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October 2015 Soft in the head, but how soft?
NUI Galway applied mathematician collaborates with Chinese researchers to find brain matter is softer than a gelatine gel, and may have promising results for neurosurgery
A team of Chinese researchers from Tsinghua University in Beijing has collaborated with an applied mathematician at NUI Galway to measure how soft brain matter really is. The researchers were able to determine that brain matter is extremely soft, even softer than common gelatine. The study appears in the October issue of Biomechanics and Modelling in Mechanobiology.
The research was carried out by generating ‘acoustic beams’ on the surface of the brain, and focusing the beams to interact at a location inside the brain. The interaction amplified the magnitude of the beams and eventually a sound wave was launched in the bulk of a brain. The sound wave was then observed in an ultrafast image through an ultrasound scanner, similar to those used in obstetrics. The speed of the wave was measured, and then related to stiffness of the brain matter through mathematical equations, like the pitch of a plucked string can be related to its tension. The connection between wave speed and stiffness was made through advanced modelling and simulations, which were mainly carried out at NUI Galway.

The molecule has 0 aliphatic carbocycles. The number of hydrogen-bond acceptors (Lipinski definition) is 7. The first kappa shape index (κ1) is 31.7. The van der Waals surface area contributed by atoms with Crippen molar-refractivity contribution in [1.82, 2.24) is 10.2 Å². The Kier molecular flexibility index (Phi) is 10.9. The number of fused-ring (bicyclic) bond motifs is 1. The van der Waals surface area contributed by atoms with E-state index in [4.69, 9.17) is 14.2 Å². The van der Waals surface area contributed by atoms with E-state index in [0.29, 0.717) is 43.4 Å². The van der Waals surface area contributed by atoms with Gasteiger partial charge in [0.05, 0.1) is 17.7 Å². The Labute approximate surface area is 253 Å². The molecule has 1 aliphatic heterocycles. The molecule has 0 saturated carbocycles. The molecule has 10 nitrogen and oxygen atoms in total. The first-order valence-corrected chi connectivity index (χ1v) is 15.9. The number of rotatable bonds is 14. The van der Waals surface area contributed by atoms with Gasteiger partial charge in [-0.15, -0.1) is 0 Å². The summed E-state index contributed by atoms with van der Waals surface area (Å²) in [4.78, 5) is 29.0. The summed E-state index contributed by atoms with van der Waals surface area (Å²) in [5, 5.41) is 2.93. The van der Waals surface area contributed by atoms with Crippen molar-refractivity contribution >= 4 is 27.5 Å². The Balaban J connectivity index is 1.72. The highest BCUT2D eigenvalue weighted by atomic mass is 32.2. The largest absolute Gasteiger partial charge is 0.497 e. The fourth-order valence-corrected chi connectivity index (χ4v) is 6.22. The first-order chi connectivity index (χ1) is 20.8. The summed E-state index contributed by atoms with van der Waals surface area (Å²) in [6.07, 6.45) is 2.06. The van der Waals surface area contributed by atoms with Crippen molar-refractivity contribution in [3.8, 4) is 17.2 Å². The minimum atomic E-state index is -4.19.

Professor Michel Destrade, School of Mathematics, Statistics and Applied Mathematics at NUI Galway and affiliated with the International Brain Mechanics and Trauma Lab at Oxford University said: “Previously I had compared the brain to glue by testing cubic samples of the brain. During this study the brain was fully intact and compared to a very, very soft gelatine gel, basically a wobbly liquid.”
Results from the research showed that brain matter is at least three times softer than a gelatine gel. This extreme softness helps explain why brain matter is so susceptible to impacts and rapid accelerations of the head, such as those occurring in sporting accidents, car accidents or following a bomb blast.
The research has promising results for neurosurgery, if it can be used to measure the stiffness of healthy tissue compared to that of brain tumours. At the moment neurosurgeons have to rely on crude estimates to determine the extent of a brain tumour, as it is visually undistinguishable from the surrounding healthy tissue. First they remove a part of the skull to access the brain, and then use finger palpation to estimate how soft or hard a region is, before deciding which part to remove, a procedure which has barely improved in the last 100 years.
For more information contact Professor Michel Destrade, School of Mathematics, Statistics and Applied Mathematics, NUI Galway on firstname.lastname@example.org or 091 492344.
To view the paper visit http://dx.doi.org/10.1007/s10237-015-0658-0